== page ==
A Star Democrat article (2018-06-20) reported that University of Maryland and University of Michigan scientists are predicting a larger-than-average hypoxic (low oxygen) and anoxic (no oxygen) dead zones in the Chesapeake Bay this year. The article noted that the main cause is the heavier than normal spring rainfall. The primary cause of these dead zones is excess nutrient pollution, such as from wastewater, stormwater runoff, or agricultural runoff, that causes algae blooms which then die and leech oxygen from the water as they decompose. Various climate factors, such as rainfall, can also influence the intensity and size of these dead zones.
Despite the larger than normal prediction for this year, Bay restoration efforts are having a positive long-term effect on the dead zones. From the article:
“Despite the forecast, bottom dissolved oxygen concentrations in Maryland’s portion of the Chesapeake Bay mainstem have continued to increase since 2014, and last year we recorded the second-smallest hypoxic volume ever,” said Bruce Michael, director of the Resource Assessment Service at the Maryland Department of Natural Resources. “The bay is rebounding and responding, as seen by record submerged aquatic vegetation totals. Our strategic investments and sacrifices aimed at reducing nutrients and sediment are working, but more can still be done throughout the watershed.”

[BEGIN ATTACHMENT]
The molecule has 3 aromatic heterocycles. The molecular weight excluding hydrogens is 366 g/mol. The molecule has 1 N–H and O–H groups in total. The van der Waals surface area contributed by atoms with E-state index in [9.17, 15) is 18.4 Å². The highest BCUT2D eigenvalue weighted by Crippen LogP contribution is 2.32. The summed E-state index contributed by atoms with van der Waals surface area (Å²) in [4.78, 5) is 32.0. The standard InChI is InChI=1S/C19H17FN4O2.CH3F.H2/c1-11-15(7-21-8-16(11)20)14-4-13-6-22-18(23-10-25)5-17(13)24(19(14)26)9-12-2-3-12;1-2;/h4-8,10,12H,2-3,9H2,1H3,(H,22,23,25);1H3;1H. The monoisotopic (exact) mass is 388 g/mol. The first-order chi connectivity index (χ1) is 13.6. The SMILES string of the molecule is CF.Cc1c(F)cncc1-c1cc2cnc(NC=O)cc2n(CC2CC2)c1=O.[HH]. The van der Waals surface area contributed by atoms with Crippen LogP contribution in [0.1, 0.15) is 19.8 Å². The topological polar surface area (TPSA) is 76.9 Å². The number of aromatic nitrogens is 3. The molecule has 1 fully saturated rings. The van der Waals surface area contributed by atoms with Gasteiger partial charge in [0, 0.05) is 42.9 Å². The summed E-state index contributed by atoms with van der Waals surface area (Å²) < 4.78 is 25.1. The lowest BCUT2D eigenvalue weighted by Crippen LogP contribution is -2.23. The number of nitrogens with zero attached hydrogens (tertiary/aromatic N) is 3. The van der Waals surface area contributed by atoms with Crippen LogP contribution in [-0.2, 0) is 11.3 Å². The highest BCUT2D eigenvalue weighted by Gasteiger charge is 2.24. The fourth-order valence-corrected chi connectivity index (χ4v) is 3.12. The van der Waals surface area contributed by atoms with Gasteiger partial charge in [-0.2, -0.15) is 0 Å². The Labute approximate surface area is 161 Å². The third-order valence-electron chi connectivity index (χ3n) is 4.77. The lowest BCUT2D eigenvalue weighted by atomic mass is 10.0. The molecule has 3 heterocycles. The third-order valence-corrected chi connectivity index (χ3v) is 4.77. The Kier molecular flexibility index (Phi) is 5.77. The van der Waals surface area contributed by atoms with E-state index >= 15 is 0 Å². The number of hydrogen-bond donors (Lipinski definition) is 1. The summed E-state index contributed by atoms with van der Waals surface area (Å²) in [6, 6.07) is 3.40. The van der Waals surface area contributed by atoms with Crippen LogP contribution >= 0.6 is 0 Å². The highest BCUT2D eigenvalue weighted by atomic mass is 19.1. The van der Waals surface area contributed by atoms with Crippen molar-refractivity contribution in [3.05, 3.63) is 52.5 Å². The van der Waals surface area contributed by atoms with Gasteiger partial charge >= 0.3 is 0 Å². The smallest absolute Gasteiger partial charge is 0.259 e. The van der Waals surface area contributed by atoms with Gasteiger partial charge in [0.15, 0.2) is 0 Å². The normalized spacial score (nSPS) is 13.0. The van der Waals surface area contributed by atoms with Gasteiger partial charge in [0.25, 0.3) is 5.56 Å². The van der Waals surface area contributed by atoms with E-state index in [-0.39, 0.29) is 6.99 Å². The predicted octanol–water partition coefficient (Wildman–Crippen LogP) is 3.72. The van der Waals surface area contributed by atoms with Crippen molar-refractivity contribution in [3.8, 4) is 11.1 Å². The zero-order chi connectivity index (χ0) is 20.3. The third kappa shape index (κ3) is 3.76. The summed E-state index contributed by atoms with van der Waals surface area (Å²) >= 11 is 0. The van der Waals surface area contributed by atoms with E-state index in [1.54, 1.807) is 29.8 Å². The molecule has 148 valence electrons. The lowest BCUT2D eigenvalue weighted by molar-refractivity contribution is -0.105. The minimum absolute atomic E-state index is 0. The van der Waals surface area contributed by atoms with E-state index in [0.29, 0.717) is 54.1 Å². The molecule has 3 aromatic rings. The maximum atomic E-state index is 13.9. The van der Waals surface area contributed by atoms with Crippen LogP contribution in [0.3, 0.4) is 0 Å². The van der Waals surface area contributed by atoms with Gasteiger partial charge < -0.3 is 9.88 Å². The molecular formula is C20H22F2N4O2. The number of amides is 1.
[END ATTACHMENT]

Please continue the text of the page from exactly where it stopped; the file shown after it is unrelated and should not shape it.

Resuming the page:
A Chesapeake Biological Laboratory news release (2018-06-18) provides further information:
This year, the anoxic portion of the hypoxic zone is predicted to be 0.43 cubic miles (1.78 cubic kilometers) in early summer and 0.41 cubic miles (1.7 cubic kilometers) in late summer.
“The Chesapeake Bay’s response to reductions in nutrient pollution may be gradual, involve lags, and be interrupted by the weather,” said report co-author Jeremy Testa of the University of Maryland Center for Environmental Science’s Chesapeake Biological Laboratory. “The forecast illustrates these challenges well.”
Measurements of the Chesapeake Bay’s dead zone go back to 1950, and the 30-year mean maximum dead zone volume is 1.74 cubic miles.
To learn more about the overall health of the Bay and the current and future direction of restoration efforts, attend the “Clear Water: The State of the Bay” general session at the upcoming 2018 MACo Summer Conference in Ocean City, Maryland. The Conference runs from August 15-18.
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